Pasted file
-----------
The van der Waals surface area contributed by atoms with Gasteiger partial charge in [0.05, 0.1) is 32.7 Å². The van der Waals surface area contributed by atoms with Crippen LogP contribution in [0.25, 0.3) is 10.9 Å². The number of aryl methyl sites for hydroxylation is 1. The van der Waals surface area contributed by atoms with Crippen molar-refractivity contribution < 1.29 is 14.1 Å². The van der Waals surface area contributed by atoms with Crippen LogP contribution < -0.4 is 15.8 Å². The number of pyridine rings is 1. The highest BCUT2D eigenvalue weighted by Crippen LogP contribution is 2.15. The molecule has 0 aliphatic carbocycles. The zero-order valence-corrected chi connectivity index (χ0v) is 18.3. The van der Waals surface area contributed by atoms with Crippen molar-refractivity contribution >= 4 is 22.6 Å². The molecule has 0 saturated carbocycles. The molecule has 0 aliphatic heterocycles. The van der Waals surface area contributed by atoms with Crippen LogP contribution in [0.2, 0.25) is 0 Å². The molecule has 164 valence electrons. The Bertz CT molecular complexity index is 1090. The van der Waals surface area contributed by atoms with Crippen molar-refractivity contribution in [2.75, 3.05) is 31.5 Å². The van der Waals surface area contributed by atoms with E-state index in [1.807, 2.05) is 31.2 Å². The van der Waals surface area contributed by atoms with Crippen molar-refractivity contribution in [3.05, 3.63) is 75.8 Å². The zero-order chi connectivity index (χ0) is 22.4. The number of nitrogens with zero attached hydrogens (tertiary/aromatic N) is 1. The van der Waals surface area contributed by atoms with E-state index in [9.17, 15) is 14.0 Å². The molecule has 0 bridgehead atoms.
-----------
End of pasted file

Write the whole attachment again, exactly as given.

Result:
The van der Waals surface area contributed by atoms with Gasteiger partial charge in [0.05, 0.1) is 32.7 Å². The van der Waals surface area contributed by atoms with Crippen LogP contribution in [0.25, 0.3) is 10.9 Å². The number of aryl methyl sites for hydroxylation is 1. The van der Waals surface area contributed by atoms with Crippen molar-refractivity contribution < 1.29 is 14.1 Å². The van der Waals surface area contributed by atoms with Crippen LogP contribution < -0.4 is 15.8 Å². The number of pyridine rings is 1. The highest BCUT2D eigenvalue weighted by Crippen LogP contribution is 2.15. The molecule has 0 aliphatic carbocycles. The zero-order valence-corrected chi connectivity index (χ0v) is 18.3. The van der Waals surface area contributed by atoms with Crippen molar-refractivity contribution >= 4 is 22.6 Å². The molecule has 0 saturated carbocycles. The molecule has 0 aliphatic heterocycles. The van der Waals surface area contributed by atoms with Crippen LogP contribution in [0.2, 0.25) is 0 Å². The molecule has 164 valence electrons. The Bertz CT molecular complexity index is 1090. The van der Waals surface area contributed by atoms with Crippen molar-refractivity contribution in [2.75, 3.05) is 31.5 Å². The van der Waals surface area contributed by atoms with E-state index in [1.807, 2.05) is 31.2 Å². The van der Waals surface area contributed by atoms with Crippen molar-refractivity contribution in [3.05, 3.63) is 75.8 Å². The zero-order chi connectivity index (χ0) is 22.4. The number of nitrogens with zero attached hydrogens (tertiary/aromatic N) is 1. The van der Waals surface area contributed by atoms with E-state index in [9.17, 15) is 14.0 Å². The molecule has 0 bridgehead atoms.